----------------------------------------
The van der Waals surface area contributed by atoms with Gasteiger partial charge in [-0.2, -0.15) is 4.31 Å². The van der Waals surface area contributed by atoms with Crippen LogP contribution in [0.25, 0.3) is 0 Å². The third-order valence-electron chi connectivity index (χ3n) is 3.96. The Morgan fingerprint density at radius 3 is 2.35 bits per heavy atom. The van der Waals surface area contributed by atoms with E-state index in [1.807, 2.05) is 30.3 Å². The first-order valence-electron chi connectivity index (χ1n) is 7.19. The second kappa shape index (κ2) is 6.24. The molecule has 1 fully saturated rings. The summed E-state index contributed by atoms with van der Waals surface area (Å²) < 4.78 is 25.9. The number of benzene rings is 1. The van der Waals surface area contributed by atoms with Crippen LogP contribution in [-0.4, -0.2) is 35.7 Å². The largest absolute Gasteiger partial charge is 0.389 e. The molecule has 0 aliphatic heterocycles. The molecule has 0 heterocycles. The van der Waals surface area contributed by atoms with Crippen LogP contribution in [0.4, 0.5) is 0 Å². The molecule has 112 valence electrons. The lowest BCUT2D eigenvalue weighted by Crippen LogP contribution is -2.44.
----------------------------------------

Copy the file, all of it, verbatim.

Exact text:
The van der Waals surface area contributed by atoms with Gasteiger partial charge in [-0.2, -0.15) is 4.31 Å². The van der Waals surface area contributed by atoms with Crippen LogP contribution in [0.25, 0.3) is 0 Å². The third-order valence-electron chi connectivity index (χ3n) is 3.96. The Morgan fingerprint density at radius 3 is 2.35 bits per heavy atom. The van der Waals surface area contributed by atoms with E-state index in [1.807, 2.05) is 30.3 Å². The first-order valence-electron chi connectivity index (χ1n) is 7.19. The second kappa shape index (κ2) is 6.24. The molecule has 1 fully saturated rings. The summed E-state index contributed by atoms with van der Waals surface area (Å²) < 4.78 is 25.9. The number of benzene rings is 1. The van der Waals surface area contributed by atoms with Crippen LogP contribution in [-0.4, -0.2) is 35.7 Å². The largest absolute Gasteiger partial charge is 0.389 e. The molecule has 0 aliphatic heterocycles. The molecule has 0 heterocycles. The van der Waals surface area contributed by atoms with Crippen LogP contribution in [0.4, 0.5) is 0 Å². The molecule has 112 valence electrons. The lowest BCUT2D eigenvalue weighted by Crippen LogP contribution is -2.44.